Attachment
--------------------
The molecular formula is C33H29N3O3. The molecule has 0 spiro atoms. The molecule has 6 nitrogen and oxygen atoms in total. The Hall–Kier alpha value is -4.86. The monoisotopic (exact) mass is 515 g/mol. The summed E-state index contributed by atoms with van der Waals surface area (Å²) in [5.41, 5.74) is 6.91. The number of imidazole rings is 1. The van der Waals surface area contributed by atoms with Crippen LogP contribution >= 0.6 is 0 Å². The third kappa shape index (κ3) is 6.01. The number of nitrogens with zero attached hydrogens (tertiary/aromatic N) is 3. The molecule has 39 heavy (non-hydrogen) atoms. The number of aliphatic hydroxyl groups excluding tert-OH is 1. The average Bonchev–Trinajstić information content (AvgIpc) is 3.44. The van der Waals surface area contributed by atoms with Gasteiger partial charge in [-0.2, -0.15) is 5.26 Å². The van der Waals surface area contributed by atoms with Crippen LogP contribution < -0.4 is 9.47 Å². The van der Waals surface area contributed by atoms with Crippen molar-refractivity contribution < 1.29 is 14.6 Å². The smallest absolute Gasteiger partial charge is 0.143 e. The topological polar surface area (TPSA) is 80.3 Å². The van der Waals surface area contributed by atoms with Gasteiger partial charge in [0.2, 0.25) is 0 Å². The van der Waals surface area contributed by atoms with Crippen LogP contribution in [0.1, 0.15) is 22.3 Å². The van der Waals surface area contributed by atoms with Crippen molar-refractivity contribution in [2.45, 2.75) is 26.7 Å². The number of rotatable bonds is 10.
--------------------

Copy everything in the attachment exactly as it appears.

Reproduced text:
The molecular formula is C33H29N3O3. The molecule has 0 spiro atoms. The molecule has 6 nitrogen and oxygen atoms in total. The Hall–Kier alpha value is -4.86. The monoisotopic (exact) mass is 515 g/mol. The summed E-state index contributed by atoms with van der Waals surface area (Å²) in [5.41, 5.74) is 6.91. The number of imidazole rings is 1. The van der Waals surface area contributed by atoms with Crippen LogP contribution >= 0.6 is 0 Å². The third kappa shape index (κ3) is 6.01. The number of nitrogens with zero attached hydrogens (tertiary/aromatic N) is 3. The molecule has 39 heavy (non-hydrogen) atoms. The number of aliphatic hydroxyl groups excluding tert-OH is 1. The average Bonchev–Trinajstić information content (AvgIpc) is 3.44. The van der Waals surface area contributed by atoms with Gasteiger partial charge in [-0.2, -0.15) is 5.26 Å². The van der Waals surface area contributed by atoms with Crippen LogP contribution < -0.4 is 9.47 Å². The van der Waals surface area contributed by atoms with Crippen molar-refractivity contribution < 1.29 is 14.6 Å². The smallest absolute Gasteiger partial charge is 0.143 e. The topological polar surface area (TPSA) is 80.3 Å². The van der Waals surface area contributed by atoms with Gasteiger partial charge in [0.2, 0.25) is 0 Å². The van der Waals surface area contributed by atoms with Crippen LogP contribution in [0.1, 0.15) is 22.3 Å². The van der Waals surface area contributed by atoms with Crippen molar-refractivity contribution in [2.45, 2.75) is 26.7 Å². The number of rotatable bonds is 10.